In rallies, service times are usually provided (e.g. 20 minutes each), during which the participants have to drive their vehicles twice (sometimes three times) to specified service parks. There repairs can then be carried out by mechanics. At the end of the day this service time is e.g. B. 45 minutes before the vehicles are locked overnight in a guarded area, the Parc Fermé . Outside of a service park, only the driver and front passenger are allowed to carry out repairs, and for this they are only allowed to use spare parts and tools carried on board.
As a popular sporting event for amateurs, there are a number of so-called Rallye 200 in Germany, in which a total distance of a maximum of 200 km is covered. A maximum of 35 km of this route consists of the special stages, which are closed roads (mostly dirt roads, some industrial areas or military training areas , but sometimes also normal roads and even through-town roads ) that have to be driven as quickly as possible. The remaining up to 165 km are connecting stages from the end of one special stage to the start of the next special stage. These connecting stages are public (i.e. not closed) roads that must be driven in compliance with the road traffic regulations . In addition, the teams are given by the organizer how long they have to need for the respective connection stage, whereby in particular falling short of this requirement leads to significant time penalties .
The necessary permits for WPs are usually difficult to obtain because, among other things, nature conservation issues and the concerns of residents have to be taken into account.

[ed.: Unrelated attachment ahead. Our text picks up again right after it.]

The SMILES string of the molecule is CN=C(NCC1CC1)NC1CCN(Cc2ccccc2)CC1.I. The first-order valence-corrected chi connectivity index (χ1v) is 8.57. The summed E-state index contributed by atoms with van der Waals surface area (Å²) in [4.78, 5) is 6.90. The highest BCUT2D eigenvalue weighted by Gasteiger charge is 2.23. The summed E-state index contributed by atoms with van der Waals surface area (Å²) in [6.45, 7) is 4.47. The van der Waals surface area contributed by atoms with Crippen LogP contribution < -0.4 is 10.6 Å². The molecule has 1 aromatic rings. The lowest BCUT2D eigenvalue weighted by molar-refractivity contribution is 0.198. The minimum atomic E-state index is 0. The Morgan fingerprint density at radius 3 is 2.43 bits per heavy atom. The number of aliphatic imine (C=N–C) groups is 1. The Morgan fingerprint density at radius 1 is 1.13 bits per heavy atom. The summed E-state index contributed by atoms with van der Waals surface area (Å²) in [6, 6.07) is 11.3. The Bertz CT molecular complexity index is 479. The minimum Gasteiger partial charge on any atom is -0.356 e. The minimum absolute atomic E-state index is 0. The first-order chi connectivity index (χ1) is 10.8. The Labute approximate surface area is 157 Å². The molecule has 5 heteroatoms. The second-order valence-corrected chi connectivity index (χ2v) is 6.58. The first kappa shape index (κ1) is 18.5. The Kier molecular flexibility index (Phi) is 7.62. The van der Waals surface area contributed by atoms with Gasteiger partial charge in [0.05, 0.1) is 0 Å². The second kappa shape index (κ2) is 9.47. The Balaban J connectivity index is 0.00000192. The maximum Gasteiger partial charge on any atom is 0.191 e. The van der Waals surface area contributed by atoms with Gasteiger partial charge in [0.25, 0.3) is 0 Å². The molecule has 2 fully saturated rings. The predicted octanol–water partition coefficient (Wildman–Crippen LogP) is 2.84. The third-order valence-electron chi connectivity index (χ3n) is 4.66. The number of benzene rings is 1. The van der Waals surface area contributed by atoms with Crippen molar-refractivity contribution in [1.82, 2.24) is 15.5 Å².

In addition, the Rally 200 regulations stipulate the maximum length of a special stage and also require that the same special stage may only be driven a maximum of three times. Due to these framework conditions, it has become very common that Rally 200 events manage with three different special stages, each of which is driven twice. However, there are also Rally 200 events that offer six or even seven different special stages (e.g. the ADAC Grabfeld rally).
Anyone who is in possession of a driver's license can take part in a Rallye 200, whereby an event license (also called a day license) can usually be acquired (this is only valid for one event). However, it is not possible to take part in a normal car, as this would at least have to be equipped with a roll cage and a hand fire extinguisher . Apart from this, other technical regulations must also be complied with. For example, stipulate the type of permitted modifications and, last but not least, limit the maximum engine power, as in all other rallies, to 300 hp. Compliance with these regulations will be checked by so-called technical inspectors before the start of the event. Since a Rally 200 also takes place on public roads, the driver must also be in possession of a (valid) driver's license and the vehicle must comply with the road traffic regulations (in particular, all modifications must be entered in the vehicle documents).